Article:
Bolivia’s Rodrigo Bellott, after some years dedicated to casting and producing for other directors, has marked his return to filmmaking with the adaptation of his groundbreaking stage play, “Tu Me Manques.” On Sunday Aug. 28, his eponymous bi-lingual film snagged the Grand Jury Prize for Best Screenplay at L.A.’s Outfest where it had its world premiere. Drama will have a special screening at Chile’s Santiago Int’l Film Festival (SANFIC), which runs Aug. 18-25.
When the play broke out in 2015, what was originally meant to stage for one night went on for an unprecedented four months due to popular acclaim. More importantly, the story based on Bellott’s gay boyfriend, who killed himself for fear of coming out, had such a momentous impact on Bolivian society that it led to the inclusion of the LGBTQ community in Bolivia’s anti-discrimination law. Its Supreme Court declared May 17 as National Day Against Homophobia in Bolivia.
“Tu Me Manques,” the movie, is set for a wide release on Aug. 22 in Bolivia. If the play’s impact, which inspired hundreds of people to tell their own stories and for some to come out – the so-called Tu Me Manques effect – is any indication, the film is expected to do gangbusters at the box office. To coincide with its nationwide release, Bellott is launching the Tu Me Manques foundation in a bid to empower youth and suicide survivors through education and the arts.
“If anything, ‘Tu Me Manque’s’ impact is a testament to how art can affect the collective consciousness on a macro-social level,” said Bellott, who attests that Bolivia now has the most progressive anti-discrimination laws in Latin America. Some countries in the region, like Ecuador, Peru and Guatemala, still condone conversion therapy for gays. “Homophobia is still pervasive in Latin America where it converges with the machismo and classist tendencies of the region,” he noted.
Starring Argentine actor Oscar Martinez (“Wild Tales,” “The Distinguished Citizen”) and Spanish actress/ Almodóvar muse Rossy de Palma, “Tu Me Manques” explores three men’s struggles with issues of identity and the norms of society. Following the suicide of his son, a father travels to New York to confront his son’s boyfriend. While the two are at loggerheads over the father’s inability to understand his son’s sexuality, the boyfriend stages a play to pay tribute to his lost love.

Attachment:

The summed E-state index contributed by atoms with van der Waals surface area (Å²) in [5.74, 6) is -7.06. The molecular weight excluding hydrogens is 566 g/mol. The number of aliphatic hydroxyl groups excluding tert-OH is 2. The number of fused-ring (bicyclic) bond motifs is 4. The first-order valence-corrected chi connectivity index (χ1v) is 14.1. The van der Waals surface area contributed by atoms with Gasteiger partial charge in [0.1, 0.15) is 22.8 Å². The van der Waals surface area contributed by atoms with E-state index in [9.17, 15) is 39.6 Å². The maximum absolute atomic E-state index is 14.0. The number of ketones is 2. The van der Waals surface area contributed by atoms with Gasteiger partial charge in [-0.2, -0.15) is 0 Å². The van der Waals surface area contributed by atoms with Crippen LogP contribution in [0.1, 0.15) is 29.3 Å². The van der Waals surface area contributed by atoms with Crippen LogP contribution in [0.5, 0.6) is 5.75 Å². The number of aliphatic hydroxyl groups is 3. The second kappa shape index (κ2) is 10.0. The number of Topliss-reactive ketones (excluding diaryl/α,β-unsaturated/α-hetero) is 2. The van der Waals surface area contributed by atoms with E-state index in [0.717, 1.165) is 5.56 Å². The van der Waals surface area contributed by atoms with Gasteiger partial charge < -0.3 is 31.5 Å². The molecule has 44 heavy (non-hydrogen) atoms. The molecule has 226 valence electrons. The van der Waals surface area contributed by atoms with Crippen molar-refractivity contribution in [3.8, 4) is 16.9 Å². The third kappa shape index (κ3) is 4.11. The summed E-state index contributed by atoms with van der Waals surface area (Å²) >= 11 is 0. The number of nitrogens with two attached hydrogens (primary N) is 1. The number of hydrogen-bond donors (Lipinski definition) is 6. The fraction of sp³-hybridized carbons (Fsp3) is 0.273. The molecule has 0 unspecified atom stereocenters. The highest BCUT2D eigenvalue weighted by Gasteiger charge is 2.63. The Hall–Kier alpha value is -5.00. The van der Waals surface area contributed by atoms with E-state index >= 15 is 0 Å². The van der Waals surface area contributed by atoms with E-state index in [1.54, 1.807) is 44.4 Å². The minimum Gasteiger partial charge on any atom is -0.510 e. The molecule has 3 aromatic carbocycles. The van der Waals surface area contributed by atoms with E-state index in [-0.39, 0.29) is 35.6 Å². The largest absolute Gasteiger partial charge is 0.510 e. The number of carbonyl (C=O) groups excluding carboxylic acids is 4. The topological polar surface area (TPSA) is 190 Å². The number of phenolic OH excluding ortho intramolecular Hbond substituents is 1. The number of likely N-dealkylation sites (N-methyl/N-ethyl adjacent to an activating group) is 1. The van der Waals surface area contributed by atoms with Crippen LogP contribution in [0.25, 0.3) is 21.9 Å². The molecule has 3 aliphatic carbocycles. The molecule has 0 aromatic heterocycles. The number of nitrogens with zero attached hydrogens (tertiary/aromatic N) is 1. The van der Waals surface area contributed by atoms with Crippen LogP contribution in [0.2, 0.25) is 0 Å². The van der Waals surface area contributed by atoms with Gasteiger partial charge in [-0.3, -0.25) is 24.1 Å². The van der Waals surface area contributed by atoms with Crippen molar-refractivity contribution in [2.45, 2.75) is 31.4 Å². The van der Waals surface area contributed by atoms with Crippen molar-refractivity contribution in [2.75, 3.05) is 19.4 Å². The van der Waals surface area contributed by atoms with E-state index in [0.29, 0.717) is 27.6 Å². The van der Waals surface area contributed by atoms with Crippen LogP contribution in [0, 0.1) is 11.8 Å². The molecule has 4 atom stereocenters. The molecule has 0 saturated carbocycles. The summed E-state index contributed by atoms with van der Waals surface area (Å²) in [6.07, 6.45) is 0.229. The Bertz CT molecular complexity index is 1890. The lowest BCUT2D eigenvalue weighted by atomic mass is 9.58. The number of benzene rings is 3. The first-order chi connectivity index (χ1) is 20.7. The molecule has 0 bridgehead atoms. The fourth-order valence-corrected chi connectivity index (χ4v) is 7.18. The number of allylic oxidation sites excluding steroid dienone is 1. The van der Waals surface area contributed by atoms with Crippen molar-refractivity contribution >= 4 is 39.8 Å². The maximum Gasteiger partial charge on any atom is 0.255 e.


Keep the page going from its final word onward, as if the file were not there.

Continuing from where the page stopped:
Born in Santa Cruz, Bolivia, Bellott launched his filmmaking career with his breakout hit, “Sexual Dependency,” which clinched the Fipresci Award in Locarno and screened at more than 65 international film fests. It also became the country’s first official entry to the Academy Awards, an honor which could repeat itself with “Tu Me Manques.”
In 2007, Variety named Bellott as one of the top ten Latin American talents to watch. His other helmer-scribe credits include road comedy “Who Killed the White Llama?” and “Perfidy.” He later produced his first American horror film, “We Are What We Are,” by Jim Mickle, which premiered at Cannes’ Directors’ Fortnight in 2013. As a casting director, he worked on Steven Soderbergh’s twin Che Guevara pics “The Argentine” and “Guerrilla,” and the French film “La Traque” (The Hunt).
Bellott is represented by Activist Artists Management and attorney Lawrence Kopeikin of Morris Yorn.